Sauces just require a fruit leather sheet or similar to pour them on for drying.  Again, no oils or fats makes things much easier.  Add olive oil in camp from a squeeze bottle if needed.  Chunks of anything in the sauce slow things down so blend or fine chop.  Once it gets solid enough peel off and flip over so the other side can dry.  I start chunking mine at this point to increase surface area. 

I keep everything bulk bagged and in the freezer until needed.  Pasta and rice would last for years but I don't make that much in advance.  Veggies are good well over a year but may begin to lose some flavor/nutrition so again, I don't make too much of anything at once.  Meat is the tough one.  If you remove all the fat beef should be good for at least six months in storage and a month on the road.  I tend to use shrimp and chicken because I trust it more but chilimac has to have beef so I dry the meat as close to use as possible.

Again, I don't know everything but if you have more questions I'll share what I know.

9:54 a.m. on May 27, 2013 (EDT)
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Check out 'The Hungry Hammock Hanger'  website, this guy also known as Babelfish 5 on YouTube, has lots of good videos that provide recipes and instructions for dehydrating and packaging your own meals.

Mike G.


11:54 p.m. on May 29, 2013 (EDT)
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I don't know if it's sage advice or advice from sage but spaghetti sauce dries well in thin layers. I dry meat, onions and noodles and sauce separately then put them in one bag. It's not as fast as mountain house but faster than cooking. Hint, the sauce rehydrates with very little water. Careful or you will end up with soup. Don't worry if the sauce looks really dark either, it's ok. If it is unappetizing you haven't hiked far enough.

11:54 p.m. on May 29, 2013 (EDT)
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Oops I hit post twice

5:58 a.m. on May 30, 2013 (EDT)
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Any experience with drying sour cream FromSagetoSnow?  After testing my new curry sauce with great success the other day my next project is to create a workable stroganoff so I'm trying to work up the courage to do a test batch of sour cream.  Everything I see says very thin and on lowest heat setting but I am still working up the courage to try.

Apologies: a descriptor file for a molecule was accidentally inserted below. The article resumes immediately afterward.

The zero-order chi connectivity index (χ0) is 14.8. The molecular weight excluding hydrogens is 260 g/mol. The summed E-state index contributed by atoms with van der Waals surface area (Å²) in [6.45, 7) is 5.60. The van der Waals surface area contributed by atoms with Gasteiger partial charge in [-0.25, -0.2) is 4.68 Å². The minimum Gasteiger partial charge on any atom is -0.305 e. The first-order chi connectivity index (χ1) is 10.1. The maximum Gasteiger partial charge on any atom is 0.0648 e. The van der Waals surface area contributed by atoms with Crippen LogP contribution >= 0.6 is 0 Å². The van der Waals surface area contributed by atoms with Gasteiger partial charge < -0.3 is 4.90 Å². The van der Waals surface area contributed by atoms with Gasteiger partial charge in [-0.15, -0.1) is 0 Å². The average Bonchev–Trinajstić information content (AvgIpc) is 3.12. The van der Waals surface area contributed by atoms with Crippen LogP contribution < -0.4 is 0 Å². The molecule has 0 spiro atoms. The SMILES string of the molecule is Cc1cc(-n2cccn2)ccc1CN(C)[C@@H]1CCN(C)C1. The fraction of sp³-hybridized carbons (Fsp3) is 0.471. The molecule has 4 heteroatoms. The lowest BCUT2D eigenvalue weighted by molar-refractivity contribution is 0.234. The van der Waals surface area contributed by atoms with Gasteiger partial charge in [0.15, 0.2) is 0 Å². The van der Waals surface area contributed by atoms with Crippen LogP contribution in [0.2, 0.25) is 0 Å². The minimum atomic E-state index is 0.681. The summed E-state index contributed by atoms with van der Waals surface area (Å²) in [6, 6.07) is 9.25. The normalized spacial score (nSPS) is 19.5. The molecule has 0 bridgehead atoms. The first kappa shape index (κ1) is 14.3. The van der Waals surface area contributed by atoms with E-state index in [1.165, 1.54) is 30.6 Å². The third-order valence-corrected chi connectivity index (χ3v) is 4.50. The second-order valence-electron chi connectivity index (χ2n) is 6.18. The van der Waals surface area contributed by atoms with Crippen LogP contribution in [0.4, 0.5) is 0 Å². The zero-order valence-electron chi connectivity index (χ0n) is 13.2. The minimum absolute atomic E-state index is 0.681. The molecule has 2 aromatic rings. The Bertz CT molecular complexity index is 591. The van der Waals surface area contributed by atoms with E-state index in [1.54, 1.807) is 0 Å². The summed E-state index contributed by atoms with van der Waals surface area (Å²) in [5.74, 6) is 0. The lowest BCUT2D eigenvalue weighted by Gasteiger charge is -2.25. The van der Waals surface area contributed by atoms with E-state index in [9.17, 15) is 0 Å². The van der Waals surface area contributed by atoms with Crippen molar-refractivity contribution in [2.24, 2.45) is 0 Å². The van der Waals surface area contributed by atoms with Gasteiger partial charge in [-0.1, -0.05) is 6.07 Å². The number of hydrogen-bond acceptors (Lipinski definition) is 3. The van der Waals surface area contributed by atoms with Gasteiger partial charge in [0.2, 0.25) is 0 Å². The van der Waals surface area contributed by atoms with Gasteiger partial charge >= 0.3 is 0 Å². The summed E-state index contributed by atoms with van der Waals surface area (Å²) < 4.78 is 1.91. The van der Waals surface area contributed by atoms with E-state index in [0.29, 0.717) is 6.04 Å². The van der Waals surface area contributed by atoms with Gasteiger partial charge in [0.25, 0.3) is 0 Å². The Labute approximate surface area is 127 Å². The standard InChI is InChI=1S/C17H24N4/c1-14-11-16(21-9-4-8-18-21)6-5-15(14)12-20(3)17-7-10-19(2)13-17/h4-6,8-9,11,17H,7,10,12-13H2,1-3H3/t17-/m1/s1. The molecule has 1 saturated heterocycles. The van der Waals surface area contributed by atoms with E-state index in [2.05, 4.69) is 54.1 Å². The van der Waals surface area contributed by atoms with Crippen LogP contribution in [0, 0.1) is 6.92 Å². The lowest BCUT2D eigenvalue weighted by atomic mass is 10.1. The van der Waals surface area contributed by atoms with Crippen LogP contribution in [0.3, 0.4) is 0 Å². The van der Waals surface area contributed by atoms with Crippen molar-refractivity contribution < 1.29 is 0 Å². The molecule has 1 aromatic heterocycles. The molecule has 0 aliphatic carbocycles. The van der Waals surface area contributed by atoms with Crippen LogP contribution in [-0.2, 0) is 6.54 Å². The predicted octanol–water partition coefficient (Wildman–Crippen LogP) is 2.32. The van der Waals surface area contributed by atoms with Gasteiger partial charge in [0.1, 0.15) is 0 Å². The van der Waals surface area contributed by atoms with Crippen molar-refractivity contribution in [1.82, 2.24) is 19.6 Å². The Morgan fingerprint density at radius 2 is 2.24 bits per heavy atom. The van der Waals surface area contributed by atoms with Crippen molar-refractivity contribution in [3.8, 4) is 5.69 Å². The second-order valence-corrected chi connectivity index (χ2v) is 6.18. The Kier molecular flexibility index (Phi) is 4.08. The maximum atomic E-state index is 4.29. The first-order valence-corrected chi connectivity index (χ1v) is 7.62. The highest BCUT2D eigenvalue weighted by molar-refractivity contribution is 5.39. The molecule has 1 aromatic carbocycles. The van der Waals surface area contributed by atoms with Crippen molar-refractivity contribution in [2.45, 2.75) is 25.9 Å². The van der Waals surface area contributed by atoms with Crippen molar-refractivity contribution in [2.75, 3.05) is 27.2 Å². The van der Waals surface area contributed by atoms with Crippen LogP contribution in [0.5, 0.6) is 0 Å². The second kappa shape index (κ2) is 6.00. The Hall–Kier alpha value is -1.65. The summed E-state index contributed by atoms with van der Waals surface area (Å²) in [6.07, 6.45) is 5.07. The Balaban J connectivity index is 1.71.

11:59 a.m. on May 30, 2013 (EDT)
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LoneStranger, If you can dry sour cream and make it usable you are the man.  I have used fresh stuff in packets, that's it, I've never even considered  drying it. 

1:00 p.m. on May 30, 2013 (EDT)
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The info I've found says it works as a flavoring agent but you can't turn it back into sour cream.  The plan is to powder and freeze it then add it right before a trip when I make up the individual meals.  If it works for stroganoff I have a green chili sauce I want to try next and I'm betting it will be good with that too.

I will try to post results assuming the process and testing doesn't kill me 8p

12:37 p.m. on June 1, 2013 (EDT)
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Do you dry and package spaghetti sauce and pasta separately?

This thread has intrigued me enough to start experimenting.

I normally bring whole foods because my regular trips are short (two night two day mostly). I have a longer trip coming up with a bear canister and need to fit that container as well as offset a little weight.

10:39 p.m. on June 2, 2013 (EDT)
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Generally I dry everything in bulk and store separately.  Then I make up individual meals right before a trip.  So yes, sauce and pasta are cooked and dried apart, then put together in a freezer bag later along with meat which was also dried by itself.

Experimenting is really what it is all about.  You have to find what works for you.  Testing at home is really important.  Every batch of anything I make includes at least enough extra for one test meal.  My wife bravely helps me test them at home so we can work out any issues here rather than in the field.

Have fun with it and be prepared to have some failures.  I had a batch of pasta that came out too tough so I used it in soup for dinner at home one night 8)

10:06 p.m. on June 13, 2013 (EDT)
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I used to dehydrate my own backpacking and cycle touring foods. I used a gas oven without the heat turned on and used a big sheet pan like restuarants use and spread the vegys or meats out and put them in the oven with just the pilot light lit. Then left them in for as long as it took to dry. Turning the food items and the pans in the oven for more even drying.

One can also dry foods in bug netting with a frame inside to hold the food items apart. And dry it outside in the sun or shade kinda like the Indians used to do. The netting keeps the bugs off the food and fly's from laying maggot eggs on meats.

2:54 p.m. on June 14, 2013 (EDT)
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sounds appetizing...especially the part about the maggots.

May 27, 2018